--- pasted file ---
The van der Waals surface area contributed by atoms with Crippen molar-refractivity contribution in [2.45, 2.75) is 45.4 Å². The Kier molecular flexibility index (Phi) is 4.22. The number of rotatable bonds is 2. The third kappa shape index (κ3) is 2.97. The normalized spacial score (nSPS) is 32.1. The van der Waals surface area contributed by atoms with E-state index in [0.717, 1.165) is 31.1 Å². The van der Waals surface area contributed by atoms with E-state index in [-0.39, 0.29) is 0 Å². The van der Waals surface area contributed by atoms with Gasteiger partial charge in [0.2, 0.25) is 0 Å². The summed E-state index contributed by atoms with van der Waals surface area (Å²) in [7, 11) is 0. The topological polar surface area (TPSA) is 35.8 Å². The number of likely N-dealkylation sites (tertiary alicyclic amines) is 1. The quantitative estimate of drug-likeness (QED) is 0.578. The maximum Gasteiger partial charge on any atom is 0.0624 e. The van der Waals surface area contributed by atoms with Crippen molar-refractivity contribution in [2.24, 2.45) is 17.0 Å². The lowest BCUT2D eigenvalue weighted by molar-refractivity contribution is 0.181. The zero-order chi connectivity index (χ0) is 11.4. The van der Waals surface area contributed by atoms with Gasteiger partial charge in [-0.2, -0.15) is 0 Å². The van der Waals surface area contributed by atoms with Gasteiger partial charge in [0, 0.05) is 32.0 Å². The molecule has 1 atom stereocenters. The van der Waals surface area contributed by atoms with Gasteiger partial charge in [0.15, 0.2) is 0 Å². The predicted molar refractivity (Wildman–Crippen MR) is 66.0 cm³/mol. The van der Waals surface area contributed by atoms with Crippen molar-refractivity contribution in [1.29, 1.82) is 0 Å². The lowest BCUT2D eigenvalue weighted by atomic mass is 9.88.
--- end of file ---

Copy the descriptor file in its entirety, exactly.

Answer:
The van der Waals surface area contributed by atoms with Crippen molar-refractivity contribution in [2.45, 2.75) is 45.4 Å². The Kier molecular flexibility index (Phi) is 4.22. The number of rotatable bonds is 2. The third kappa shape index (κ3) is 2.97. The normalized spacial score (nSPS) is 32.1. The van der Waals surface area contributed by atoms with E-state index in [0.717, 1.165) is 31.1 Å². The van der Waals surface area contributed by atoms with E-state index in [-0.39, 0.29) is 0 Å². The van der Waals surface area contributed by atoms with Gasteiger partial charge in [0.2, 0.25) is 0 Å². The summed E-state index contributed by atoms with van der Waals surface area (Å²) in [7, 11) is 0. The topological polar surface area (TPSA) is 35.8 Å². The number of likely N-dealkylation sites (tertiary alicyclic amines) is 1. The quantitative estimate of drug-likeness (QED) is 0.578. The maximum Gasteiger partial charge on any atom is 0.0624 e. The van der Waals surface area contributed by atoms with Crippen molar-refractivity contribution in [2.24, 2.45) is 17.0 Å². The lowest BCUT2D eigenvalue weighted by molar-refractivity contribution is 0.181. The zero-order chi connectivity index (χ0) is 11.4. The van der Waals surface area contributed by atoms with Gasteiger partial charge in [-0.2, -0.15) is 0 Å². The van der Waals surface area contributed by atoms with Gasteiger partial charge in [0, 0.05) is 32.0 Å². The molecule has 1 atom stereocenters. The van der Waals surface area contributed by atoms with Gasteiger partial charge in [0.15, 0.2) is 0 Å². The predicted molar refractivity (Wildman–Crippen MR) is 66.0 cm³/mol. The van der Waals surface area contributed by atoms with Crippen molar-refractivity contribution in [1.29, 1.82) is 0 Å². The lowest BCUT2D eigenvalue weighted by atomic mass is 9.88.